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What a Good Sales Manager Should Do


Sales managers should always be asking their people for stories so their Success Story Archive™ becomes a living document.  They should be quizzing their people to make sure that they have read all of them, because when they're out in the field they’ll need to remember them.  

what good sales managers should do

The next thing they need to do is make sure they create and maintain an Objections Archive™. It’s important to catalogue the most common objections as well as the best, most skillfully prepared answers to address each one of those objections. Sales managers should enforce that process by soliciting those objections and making sure that their people actually have the answers.  For example, a manager could say, “I am in a restaurant and we sell energy-efficient lighting.  The pushback is that LED lights are going down in price while getting brighter and smaller.  Why should I press on and recommend a retrofit now?”  There are at least three or four great answers to that one.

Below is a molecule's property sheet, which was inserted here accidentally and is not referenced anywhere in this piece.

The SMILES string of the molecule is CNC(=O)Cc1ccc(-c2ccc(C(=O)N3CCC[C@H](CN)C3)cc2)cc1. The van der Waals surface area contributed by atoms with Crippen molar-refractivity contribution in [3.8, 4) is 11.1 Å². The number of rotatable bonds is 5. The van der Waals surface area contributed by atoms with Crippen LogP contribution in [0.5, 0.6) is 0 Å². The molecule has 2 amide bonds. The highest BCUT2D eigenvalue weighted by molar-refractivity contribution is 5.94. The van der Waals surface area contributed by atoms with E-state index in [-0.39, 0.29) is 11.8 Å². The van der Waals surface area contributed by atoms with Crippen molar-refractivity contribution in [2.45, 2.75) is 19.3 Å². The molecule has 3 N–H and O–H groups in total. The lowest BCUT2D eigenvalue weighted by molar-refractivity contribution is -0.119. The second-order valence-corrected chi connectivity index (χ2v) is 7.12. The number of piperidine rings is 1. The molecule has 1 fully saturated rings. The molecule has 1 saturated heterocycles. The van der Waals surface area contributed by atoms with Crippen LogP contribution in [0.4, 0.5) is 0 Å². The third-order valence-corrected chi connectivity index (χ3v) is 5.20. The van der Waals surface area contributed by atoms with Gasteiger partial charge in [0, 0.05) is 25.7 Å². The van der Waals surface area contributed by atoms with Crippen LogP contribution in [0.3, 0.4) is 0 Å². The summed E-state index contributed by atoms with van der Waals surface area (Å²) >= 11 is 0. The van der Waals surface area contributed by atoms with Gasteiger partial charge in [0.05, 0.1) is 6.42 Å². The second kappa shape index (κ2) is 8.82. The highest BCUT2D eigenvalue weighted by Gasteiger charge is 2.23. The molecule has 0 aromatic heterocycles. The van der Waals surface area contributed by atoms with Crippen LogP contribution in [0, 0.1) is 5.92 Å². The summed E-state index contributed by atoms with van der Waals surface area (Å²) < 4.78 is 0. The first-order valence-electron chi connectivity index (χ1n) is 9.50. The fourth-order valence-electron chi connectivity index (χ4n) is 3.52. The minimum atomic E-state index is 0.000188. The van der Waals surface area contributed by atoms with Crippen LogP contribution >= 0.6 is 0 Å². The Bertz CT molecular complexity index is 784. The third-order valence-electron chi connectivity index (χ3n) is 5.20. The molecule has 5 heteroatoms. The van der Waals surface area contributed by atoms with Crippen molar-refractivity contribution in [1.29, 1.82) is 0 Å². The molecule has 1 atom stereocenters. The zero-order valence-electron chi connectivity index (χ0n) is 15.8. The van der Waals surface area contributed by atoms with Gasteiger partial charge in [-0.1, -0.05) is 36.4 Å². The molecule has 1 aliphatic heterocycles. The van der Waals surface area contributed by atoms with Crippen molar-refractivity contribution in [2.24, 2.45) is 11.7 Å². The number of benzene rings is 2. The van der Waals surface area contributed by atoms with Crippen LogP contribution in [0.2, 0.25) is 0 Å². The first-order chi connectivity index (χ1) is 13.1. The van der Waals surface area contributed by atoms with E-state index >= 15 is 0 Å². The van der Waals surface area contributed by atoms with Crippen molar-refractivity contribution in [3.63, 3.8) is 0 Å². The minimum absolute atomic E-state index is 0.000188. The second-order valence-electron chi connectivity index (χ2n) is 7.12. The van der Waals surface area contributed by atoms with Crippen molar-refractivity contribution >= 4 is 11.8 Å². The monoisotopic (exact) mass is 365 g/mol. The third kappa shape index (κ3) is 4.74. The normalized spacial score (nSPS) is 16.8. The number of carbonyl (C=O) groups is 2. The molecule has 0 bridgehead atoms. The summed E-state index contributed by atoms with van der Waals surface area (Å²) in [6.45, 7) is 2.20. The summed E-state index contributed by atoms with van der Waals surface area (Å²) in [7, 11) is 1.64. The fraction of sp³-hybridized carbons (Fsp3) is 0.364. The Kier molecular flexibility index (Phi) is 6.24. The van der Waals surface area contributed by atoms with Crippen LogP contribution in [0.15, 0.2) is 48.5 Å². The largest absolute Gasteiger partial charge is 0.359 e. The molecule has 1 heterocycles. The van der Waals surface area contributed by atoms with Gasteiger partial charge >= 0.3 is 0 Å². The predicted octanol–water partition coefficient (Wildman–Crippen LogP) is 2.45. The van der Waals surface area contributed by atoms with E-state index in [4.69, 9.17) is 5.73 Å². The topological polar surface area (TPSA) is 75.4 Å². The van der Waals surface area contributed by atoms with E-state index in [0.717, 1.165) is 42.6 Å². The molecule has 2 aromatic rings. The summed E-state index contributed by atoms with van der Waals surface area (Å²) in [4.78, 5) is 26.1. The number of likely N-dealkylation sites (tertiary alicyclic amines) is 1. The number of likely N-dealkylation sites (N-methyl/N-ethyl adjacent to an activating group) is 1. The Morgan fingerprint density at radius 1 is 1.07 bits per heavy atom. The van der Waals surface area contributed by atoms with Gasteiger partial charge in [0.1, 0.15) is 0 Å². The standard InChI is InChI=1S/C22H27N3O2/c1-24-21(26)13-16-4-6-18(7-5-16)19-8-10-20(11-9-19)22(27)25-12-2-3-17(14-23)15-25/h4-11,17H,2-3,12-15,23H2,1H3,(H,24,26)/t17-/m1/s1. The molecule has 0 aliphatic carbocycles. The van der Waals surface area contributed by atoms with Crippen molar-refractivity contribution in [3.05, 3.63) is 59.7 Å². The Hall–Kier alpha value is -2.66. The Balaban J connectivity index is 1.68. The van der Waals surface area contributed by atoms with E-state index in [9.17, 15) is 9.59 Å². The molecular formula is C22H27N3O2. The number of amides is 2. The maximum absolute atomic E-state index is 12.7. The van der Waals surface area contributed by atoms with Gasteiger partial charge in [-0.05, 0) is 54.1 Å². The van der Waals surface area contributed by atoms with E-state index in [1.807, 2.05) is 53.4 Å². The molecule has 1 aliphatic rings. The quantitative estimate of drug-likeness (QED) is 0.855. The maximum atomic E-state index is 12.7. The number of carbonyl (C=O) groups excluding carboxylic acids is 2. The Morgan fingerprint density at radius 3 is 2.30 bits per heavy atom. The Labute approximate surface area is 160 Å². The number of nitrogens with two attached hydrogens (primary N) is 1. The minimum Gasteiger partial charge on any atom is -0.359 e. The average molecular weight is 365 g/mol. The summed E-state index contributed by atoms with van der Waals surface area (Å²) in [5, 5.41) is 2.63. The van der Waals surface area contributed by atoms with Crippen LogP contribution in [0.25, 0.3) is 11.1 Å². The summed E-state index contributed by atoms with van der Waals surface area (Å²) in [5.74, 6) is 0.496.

I’ll use the example of a lighting retrofit for a dry-cleaning business.  It would help to know how many retrofits for similar businesses you’ve done within a reasonable radius of your prospect base.  If you simply walk into a dry cleaner and say, “Hi, I'm here to talk to you about retrofitting your lighting,” the owner might say, “Hit the door, Jack!  You’re the 16th person this month who’s walked in here trying to sell me a new lighting system.” 

It will go differently if you say, “We've installed energy efficient lighting in 37 dry cleaners within 5 miles of yours and here's a map of them.  I’d like to share how we created value for those merchants and then show you how you could accomplish the same thing here.” 

Effective sales managers make sure their staffs are informed, trained and drilled to bring this kind of value to each prospect.  All it takes is reinforcement and learning, and the result will be a sales team with solutions that stick. 

Mobile sales training that leaves no room for excuses.

Read more blogs on Myths And Objections, Selling Performance, Storytelling, Sales Management

Posted by Mark Jewell